Java earthquake death toll rises to 252 as search for survivors continues

Rescue workers in Indonesia said the search for survivors of Monday’s devastating earthquake, which killed more than 250 people and injured hundreds more, will continue through the night.

The earthquake, followed by several aftershocks, shook the country’s largest island, Java, damaged buildings and sent people seeking safety.

A spokesman for the local government in West Java said on Tuesday that the death toll had risen to 252. 31 people are missing and 300 injured.

Indonesia’s Disaster Mitigation Agency (BNPB) said more than 2,200 homes were damaged and more than 5,300 people were displaced.

The US Geological Survey said the magnitude 5.6 quake hit the Cianjur region of West Java province at a depth of 10 kilometers. The weather and geophysics agency BMKG said there was no chance of a tsunami.

Cianjur is located about 75 kilometers south of Jakarta and the quake was strongly felt in the capital and surroundings.

Hundreds of victims were treated in a hospital parking lot, some under an emergency tent. Ambulances arrived at the hospital late into the night, bringing more people to hospital.

Herman Suherman, head of the city government of Cianjur, West Java, previously told news channel Metro TV that “at least” 300 people were being treated in one hospital in the city alone. “Most of them have broken bones after being trapped in the rubble of buildings,” he said.

Relatives of the victims gathered at Sayang Hospital, he added, warning villagers could still be trapped in the rubble and many families in villages have not yet been evacuated.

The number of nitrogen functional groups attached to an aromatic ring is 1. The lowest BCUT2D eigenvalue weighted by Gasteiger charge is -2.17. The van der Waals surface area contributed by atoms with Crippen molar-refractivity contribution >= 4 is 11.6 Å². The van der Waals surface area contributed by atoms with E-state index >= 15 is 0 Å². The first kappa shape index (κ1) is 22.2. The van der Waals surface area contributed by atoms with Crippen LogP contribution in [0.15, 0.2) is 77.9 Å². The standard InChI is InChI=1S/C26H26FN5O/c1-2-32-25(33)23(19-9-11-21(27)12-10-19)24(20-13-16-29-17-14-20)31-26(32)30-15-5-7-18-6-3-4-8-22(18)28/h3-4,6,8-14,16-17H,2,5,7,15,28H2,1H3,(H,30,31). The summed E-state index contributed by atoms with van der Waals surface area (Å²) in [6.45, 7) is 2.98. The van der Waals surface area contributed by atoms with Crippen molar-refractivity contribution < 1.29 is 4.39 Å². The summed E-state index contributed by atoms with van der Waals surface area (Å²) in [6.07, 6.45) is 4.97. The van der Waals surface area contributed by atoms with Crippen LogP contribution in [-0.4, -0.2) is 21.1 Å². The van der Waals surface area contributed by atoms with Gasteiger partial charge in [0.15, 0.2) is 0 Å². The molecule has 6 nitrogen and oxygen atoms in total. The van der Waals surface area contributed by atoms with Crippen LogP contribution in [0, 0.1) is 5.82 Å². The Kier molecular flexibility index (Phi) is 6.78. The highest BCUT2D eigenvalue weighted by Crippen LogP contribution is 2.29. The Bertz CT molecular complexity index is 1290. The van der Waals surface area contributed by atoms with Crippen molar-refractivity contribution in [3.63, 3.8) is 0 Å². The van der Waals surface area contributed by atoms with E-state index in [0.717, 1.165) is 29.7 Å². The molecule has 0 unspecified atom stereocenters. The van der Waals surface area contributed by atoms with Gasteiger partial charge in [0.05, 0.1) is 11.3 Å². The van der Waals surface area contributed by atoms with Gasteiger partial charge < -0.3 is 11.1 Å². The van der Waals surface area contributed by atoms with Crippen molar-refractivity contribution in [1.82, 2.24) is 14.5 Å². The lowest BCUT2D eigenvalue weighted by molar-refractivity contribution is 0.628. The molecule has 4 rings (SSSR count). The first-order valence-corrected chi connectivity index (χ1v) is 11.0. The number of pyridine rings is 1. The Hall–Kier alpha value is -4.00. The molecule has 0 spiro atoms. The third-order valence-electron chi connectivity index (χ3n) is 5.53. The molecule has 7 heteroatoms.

Thousands of homes damaged

Authorities had previously reported rescuing a woman and baby trapped in a landslide in Cianjur.

“Dozens of people have been killed. Hundreds, maybe even thousands of houses have been damaged,” a spokesman for the government of the West Java city of Cianjur told AFP.

The damaged buildings include an Islamic boarding school, a hospital and other public facilities, BNPB chief Suharyanto said.

Footage from Metro TV showed some buildings in Cianjur almost completely in ruins as concerned residents huddled outside.

Buildings sway in Jakarta

In Jakarta, in the north, tall buildings swayed and some were evacuated.

There were no immediate reports of casualties or major damage in the capital, but people stormed out of the buildings. Mayadita Waluyo, a 22-year-old lawyer, described the panic of workers rushing to the emergency exits.

“I was working when the ground shook. I could clearly feel the tremor,” she said.

“The earthquake felt so strong. My colleagues and I decided to leave our office on the ninth floor via the emergency staircase,” says Vidi Primadhania, a staff member in South Jakarta.

Earthquakes are common in the vast archipelago, but it is uncommon for them to be felt in Jakarta.

The country is vulnerable due to its location on the Pacific “Ring of Fire” where tectonic plates converge.

In February, a magnitude 6.2 earthquake killed at least 25 people and injured more than 460 in West Sumatra province. In January 2021, a magnitude 6.2 earthquake killed more than 100 people and injured nearly 6,500 in West Sulawesi province.

In 2018, the island of Lombok and the neighboring island of Sumbawa were hit by a violent earthquake that killed more than 550 people.

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